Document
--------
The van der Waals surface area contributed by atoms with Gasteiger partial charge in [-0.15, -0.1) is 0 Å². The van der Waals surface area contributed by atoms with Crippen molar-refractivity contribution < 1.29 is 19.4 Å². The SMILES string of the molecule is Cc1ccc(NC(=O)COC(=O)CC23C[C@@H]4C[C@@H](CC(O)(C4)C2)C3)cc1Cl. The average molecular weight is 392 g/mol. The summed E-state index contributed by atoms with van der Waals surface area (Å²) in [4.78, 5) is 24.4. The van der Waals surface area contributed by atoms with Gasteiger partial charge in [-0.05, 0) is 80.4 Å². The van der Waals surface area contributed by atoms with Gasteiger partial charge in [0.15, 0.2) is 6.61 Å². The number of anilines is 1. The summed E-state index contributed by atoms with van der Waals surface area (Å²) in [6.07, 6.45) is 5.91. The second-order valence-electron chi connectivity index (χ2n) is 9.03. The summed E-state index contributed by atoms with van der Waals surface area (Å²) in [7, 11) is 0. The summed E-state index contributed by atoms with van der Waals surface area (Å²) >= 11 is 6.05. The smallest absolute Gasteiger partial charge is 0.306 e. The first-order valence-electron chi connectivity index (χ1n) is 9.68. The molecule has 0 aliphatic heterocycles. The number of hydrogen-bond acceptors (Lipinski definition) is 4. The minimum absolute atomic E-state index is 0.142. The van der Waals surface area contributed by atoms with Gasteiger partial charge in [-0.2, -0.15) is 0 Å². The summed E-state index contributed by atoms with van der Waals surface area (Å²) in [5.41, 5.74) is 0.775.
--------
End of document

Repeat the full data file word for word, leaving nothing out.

The van der Waals surface area contributed by atoms with Gasteiger partial charge in [-0.15, -0.1) is 0 Å². The van der Waals surface area contributed by atoms with Crippen molar-refractivity contribution < 1.29 is 19.4 Å². The SMILES string of the molecule is Cc1ccc(NC(=O)COC(=O)CC23C[C@@H]4C[C@@H](CC(O)(C4)C2)C3)cc1Cl. The average molecular weight is 392 g/mol. The summed E-state index contributed by atoms with van der Waals surface area (Å²) in [4.78, 5) is 24.4. The van der Waals surface area contributed by atoms with Gasteiger partial charge in [-0.05, 0) is 80.4 Å². The van der Waals surface area contributed by atoms with Gasteiger partial charge in [0.15, 0.2) is 6.61 Å². The number of anilines is 1. The summed E-state index contributed by atoms with van der Waals surface area (Å²) in [6.07, 6.45) is 5.91. The second-order valence-electron chi connectivity index (χ2n) is 9.03. The summed E-state index contributed by atoms with van der Waals surface area (Å²) in [7, 11) is 0. The summed E-state index contributed by atoms with van der Waals surface area (Å²) >= 11 is 6.05. The smallest absolute Gasteiger partial charge is 0.306 e. The first-order valence-electron chi connectivity index (χ1n) is 9.68. The molecule has 0 aliphatic heterocycles. The number of hydrogen-bond acceptors (Lipinski definition) is 4. The minimum absolute atomic E-state index is 0.142. The van der Waals surface area contributed by atoms with Gasteiger partial charge in [-0.2, -0.15) is 0 Å². The summed E-state index contributed by atoms with van der Waals surface area (Å²) in [5.41, 5.74) is 0.775.